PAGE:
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“Silver Linings Playbook” (2012) Review and Second Opinion

Silver Linings Playbook poster

Silver Linings Playbook was off my radar for a while. Then, I heard some good things about the film, saw it got nominated for a list of Oscars and other awards, and saw my fiance had an interest in seeing it. This caused Silver Linings to quickly jump up to the top of my Netflix queue. I have to say that I was legitimately looking forward to seeing it. However, once I popped in the film and sat through its two-hour run time, I was sorely disappointed. I honestly can’t even say I liked Silver Linings Playbook – it just really wasn’t good. The only thing I was left thinking about the film about mental illness, romance, and the Philadelphia Eagles was where all the praise came from.

I might as well start with the main redeeming quality of the film – the acting. Jennifer Lawrence and Robert De Niro both give great performances as expected – the surprise is Bradley Cooper who delivers an excellent performance. Cooper and Lawrence play well off each other and some of their back and forth banter is genuinely well acted. The supporting cast also does a great job of enhancing the central characters’ performances. Despite my negative opinion of the film as a whole, one thing I have to give Silver Linings credit for is its high quality acting. Still, while I say the acting is high quality, I want to clarify that I didn’t think it was award-winning – as such I don’t think Lawrence deserved her Academy Award for Best Actress (while I may be biased toward the incredible performance given by the young Quvenzhané Wallis in Beasts of the Southern Wild, I still think other actresses were better than Lawrence last year).

So, sure, Silver Linings has a positive in its acting. Unfortunately, this positive is quickly wasted on poorly designed characters and asinine dialogue. Don’t get me wrong – I know Silver Linings is a film with a heavy theme of mental illness. But, throughout the whole film, it felt like every single character had some kind of mental issues, bouncing unbelievably back and forth between emotions, changing moods multiple times within a scene, and carrying out some very unnatural interactions. This causes the characters, as a collective group, to bring down the film despite the cast doing the best they can with what they are given.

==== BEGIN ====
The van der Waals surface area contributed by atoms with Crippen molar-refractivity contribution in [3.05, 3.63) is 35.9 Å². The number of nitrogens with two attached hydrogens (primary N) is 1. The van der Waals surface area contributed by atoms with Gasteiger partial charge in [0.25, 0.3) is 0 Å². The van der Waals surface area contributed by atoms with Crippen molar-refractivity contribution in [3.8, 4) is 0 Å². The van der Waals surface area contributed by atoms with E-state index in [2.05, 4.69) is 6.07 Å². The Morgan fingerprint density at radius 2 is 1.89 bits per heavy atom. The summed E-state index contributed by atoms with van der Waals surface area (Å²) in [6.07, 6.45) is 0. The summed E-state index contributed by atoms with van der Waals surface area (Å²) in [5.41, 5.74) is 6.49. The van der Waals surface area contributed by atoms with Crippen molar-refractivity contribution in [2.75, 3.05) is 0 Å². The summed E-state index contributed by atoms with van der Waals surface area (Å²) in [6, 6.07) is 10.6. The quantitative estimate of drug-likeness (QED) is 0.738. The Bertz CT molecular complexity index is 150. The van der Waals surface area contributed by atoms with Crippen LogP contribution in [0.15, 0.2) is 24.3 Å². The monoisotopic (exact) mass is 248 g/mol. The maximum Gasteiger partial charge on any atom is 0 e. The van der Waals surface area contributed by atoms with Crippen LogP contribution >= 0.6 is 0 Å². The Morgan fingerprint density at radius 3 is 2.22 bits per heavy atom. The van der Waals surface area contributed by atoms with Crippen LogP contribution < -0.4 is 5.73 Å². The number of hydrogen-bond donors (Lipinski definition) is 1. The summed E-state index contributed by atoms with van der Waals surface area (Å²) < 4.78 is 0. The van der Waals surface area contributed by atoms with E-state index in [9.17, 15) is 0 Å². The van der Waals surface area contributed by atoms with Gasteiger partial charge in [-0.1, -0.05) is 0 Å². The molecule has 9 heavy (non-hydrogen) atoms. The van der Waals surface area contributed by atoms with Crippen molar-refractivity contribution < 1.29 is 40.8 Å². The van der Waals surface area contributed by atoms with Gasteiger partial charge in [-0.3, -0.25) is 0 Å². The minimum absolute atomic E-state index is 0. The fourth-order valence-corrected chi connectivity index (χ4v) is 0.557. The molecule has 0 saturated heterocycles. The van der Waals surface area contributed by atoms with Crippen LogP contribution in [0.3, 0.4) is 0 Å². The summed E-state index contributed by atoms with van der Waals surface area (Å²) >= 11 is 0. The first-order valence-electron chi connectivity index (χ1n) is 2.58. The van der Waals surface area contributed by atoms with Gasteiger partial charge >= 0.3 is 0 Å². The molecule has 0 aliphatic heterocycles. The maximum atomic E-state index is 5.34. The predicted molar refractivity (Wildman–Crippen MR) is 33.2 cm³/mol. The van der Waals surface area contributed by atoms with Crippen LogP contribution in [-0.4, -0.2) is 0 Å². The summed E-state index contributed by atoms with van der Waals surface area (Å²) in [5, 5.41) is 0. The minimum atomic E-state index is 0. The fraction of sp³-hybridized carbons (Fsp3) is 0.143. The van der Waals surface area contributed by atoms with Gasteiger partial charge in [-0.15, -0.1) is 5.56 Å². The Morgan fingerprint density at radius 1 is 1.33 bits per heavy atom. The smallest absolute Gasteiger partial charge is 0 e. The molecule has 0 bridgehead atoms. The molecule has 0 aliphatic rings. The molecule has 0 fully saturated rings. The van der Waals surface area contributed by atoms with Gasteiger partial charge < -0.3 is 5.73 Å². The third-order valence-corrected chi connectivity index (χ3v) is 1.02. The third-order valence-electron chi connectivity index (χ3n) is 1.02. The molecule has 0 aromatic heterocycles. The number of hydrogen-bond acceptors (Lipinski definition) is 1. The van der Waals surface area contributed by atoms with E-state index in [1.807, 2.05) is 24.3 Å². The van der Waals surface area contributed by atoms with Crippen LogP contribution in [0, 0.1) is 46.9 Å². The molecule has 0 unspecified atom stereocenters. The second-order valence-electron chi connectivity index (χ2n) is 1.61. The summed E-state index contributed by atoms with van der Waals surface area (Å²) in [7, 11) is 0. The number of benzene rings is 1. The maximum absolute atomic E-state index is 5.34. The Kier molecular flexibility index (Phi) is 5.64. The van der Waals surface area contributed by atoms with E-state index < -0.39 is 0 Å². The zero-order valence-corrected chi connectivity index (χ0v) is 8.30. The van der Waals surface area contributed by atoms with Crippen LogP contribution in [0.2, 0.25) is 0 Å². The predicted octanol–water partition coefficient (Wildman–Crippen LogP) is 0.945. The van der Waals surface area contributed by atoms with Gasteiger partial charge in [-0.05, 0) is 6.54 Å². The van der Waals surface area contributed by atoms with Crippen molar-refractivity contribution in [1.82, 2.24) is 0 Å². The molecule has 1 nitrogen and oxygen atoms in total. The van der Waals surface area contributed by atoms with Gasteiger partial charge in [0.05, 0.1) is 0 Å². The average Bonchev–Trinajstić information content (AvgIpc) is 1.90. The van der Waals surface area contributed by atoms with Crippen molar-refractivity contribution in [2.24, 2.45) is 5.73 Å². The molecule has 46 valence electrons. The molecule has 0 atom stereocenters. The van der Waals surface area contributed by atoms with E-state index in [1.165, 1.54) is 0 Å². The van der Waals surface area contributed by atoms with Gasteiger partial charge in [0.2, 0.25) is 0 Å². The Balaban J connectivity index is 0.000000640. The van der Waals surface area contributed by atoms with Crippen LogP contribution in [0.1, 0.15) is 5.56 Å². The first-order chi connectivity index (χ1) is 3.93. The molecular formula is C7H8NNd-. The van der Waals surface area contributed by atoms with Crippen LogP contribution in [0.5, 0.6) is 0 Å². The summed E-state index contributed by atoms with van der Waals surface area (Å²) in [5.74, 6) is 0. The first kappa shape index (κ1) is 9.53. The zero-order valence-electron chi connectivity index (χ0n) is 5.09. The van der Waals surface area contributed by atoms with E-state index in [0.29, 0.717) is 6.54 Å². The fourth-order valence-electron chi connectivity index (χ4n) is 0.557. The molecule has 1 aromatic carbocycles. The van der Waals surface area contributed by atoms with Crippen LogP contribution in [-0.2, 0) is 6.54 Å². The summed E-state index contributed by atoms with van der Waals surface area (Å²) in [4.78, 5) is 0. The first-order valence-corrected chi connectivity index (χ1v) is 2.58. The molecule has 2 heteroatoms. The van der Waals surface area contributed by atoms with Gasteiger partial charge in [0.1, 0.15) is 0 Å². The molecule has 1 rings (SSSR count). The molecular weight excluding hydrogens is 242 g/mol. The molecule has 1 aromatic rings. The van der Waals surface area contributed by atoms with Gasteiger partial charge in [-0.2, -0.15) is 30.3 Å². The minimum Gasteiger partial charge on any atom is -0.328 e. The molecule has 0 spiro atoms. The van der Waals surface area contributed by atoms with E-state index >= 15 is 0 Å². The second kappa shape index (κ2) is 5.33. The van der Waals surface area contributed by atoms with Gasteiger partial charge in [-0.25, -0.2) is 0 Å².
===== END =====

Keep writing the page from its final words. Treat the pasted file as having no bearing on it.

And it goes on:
Bradley Cooper and Jennifer Lawrence work quite well together and both give great performances in the film. It's a shame that that's about all the film has going for it.

Bradley Cooper and Jennifer Lawrence work quite well together and both give great performances in the film. It’s a shame that that’s about all the film has going for it.

To make matters worse, the dialogue is quite poor. Personally, I’d classify the dialogue into three categories – writing that is genuinely smart, writing that tries to act smart, and writing that almost seems schizophrenic (no pun intended) to the point where all the characters’ lines become a jumbled mess of words that are totally incompatible with each other. The majority of dialogue falls into the latter two categories, while the few scenes that fall into the first are pretty enjoyable.

Outside of the above, the rest of film is generally underwhelming. The central plot feels like nothing more than a clichéd romance drama with a heavy dose of insanity and some obsessive Eagles fanaticism thrown in. The cinematography is not bad, but not great. Even the soundtrack is virtually non-existent for most of the film, and when it does appear, is mainly just licensed songs layered in.

I really expected more out of Silver Linings Playbook. As a multiple award nominee and having received much critical acclaim, I was looking forward to seeing this drama/black comedy. Having seen it now, I can say that I don’t understand the reason for the praise. The film feels shaky and inconsistent in its execution with some poor dialogue and characterization. In the end, Silver Linings has so many flaws that the wonderful acting by the cast cannot save it.

Final Score: 4.6/10


Second Opinion: